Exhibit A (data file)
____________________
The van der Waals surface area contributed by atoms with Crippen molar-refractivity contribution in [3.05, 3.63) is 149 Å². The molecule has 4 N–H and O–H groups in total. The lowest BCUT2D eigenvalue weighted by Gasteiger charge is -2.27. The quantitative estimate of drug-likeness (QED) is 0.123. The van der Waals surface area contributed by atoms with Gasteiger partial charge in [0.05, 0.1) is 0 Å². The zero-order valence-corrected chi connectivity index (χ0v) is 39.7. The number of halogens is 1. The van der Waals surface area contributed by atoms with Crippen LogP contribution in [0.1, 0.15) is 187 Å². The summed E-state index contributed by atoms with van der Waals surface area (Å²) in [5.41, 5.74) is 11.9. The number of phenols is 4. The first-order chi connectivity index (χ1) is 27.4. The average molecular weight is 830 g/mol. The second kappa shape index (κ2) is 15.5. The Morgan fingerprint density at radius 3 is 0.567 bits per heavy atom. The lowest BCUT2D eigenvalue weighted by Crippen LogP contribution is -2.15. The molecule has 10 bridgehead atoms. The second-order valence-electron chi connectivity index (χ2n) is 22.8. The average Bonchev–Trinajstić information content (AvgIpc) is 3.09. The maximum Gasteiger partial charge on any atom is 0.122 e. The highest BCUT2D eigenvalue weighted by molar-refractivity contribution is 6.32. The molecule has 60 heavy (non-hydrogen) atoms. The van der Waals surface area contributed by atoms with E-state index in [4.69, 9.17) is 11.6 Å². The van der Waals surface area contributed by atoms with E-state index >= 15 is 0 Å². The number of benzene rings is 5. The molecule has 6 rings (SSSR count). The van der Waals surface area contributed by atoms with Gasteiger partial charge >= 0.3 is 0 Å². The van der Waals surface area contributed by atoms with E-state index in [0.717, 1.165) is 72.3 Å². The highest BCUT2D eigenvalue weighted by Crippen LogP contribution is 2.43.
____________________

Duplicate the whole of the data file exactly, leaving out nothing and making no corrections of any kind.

The van der Waals surface area contributed by atoms with Crippen molar-refractivity contribution in [3.05, 3.63) is 149 Å². The molecule has 4 N–H and O–H groups in total. The lowest BCUT2D eigenvalue weighted by Gasteiger charge is -2.27. The quantitative estimate of drug-likeness (QED) is 0.123. The van der Waals surface area contributed by atoms with Gasteiger partial charge in [0.05, 0.1) is 0 Å². The zero-order valence-corrected chi connectivity index (χ0v) is 39.7. The number of halogens is 1. The van der Waals surface area contributed by atoms with Crippen LogP contribution in [0.1, 0.15) is 187 Å². The summed E-state index contributed by atoms with van der Waals surface area (Å²) in [5.41, 5.74) is 11.9. The number of phenols is 4. The first-order chi connectivity index (χ1) is 27.4. The average molecular weight is 830 g/mol. The second kappa shape index (κ2) is 15.5. The Morgan fingerprint density at radius 3 is 0.567 bits per heavy atom. The lowest BCUT2D eigenvalue weighted by Crippen LogP contribution is -2.15. The molecule has 10 bridgehead atoms. The second-order valence-electron chi connectivity index (χ2n) is 22.8. The average Bonchev–Trinajstić information content (AvgIpc) is 3.09. The maximum Gasteiger partial charge on any atom is 0.122 e. The highest BCUT2D eigenvalue weighted by molar-refractivity contribution is 6.32. The molecule has 60 heavy (non-hydrogen) atoms. The van der Waals surface area contributed by atoms with E-state index in [4.69, 9.17) is 11.6 Å². The van der Waals surface area contributed by atoms with E-state index >= 15 is 0 Å². The number of benzene rings is 5. The molecule has 6 rings (SSSR count). The van der Waals surface area contributed by atoms with Gasteiger partial charge >= 0.3 is 0 Å². The van der Waals surface area contributed by atoms with E-state index in [0.717, 1.165) is 72.3 Å². The highest BCUT2D eigenvalue weighted by Crippen LogP contribution is 2.43.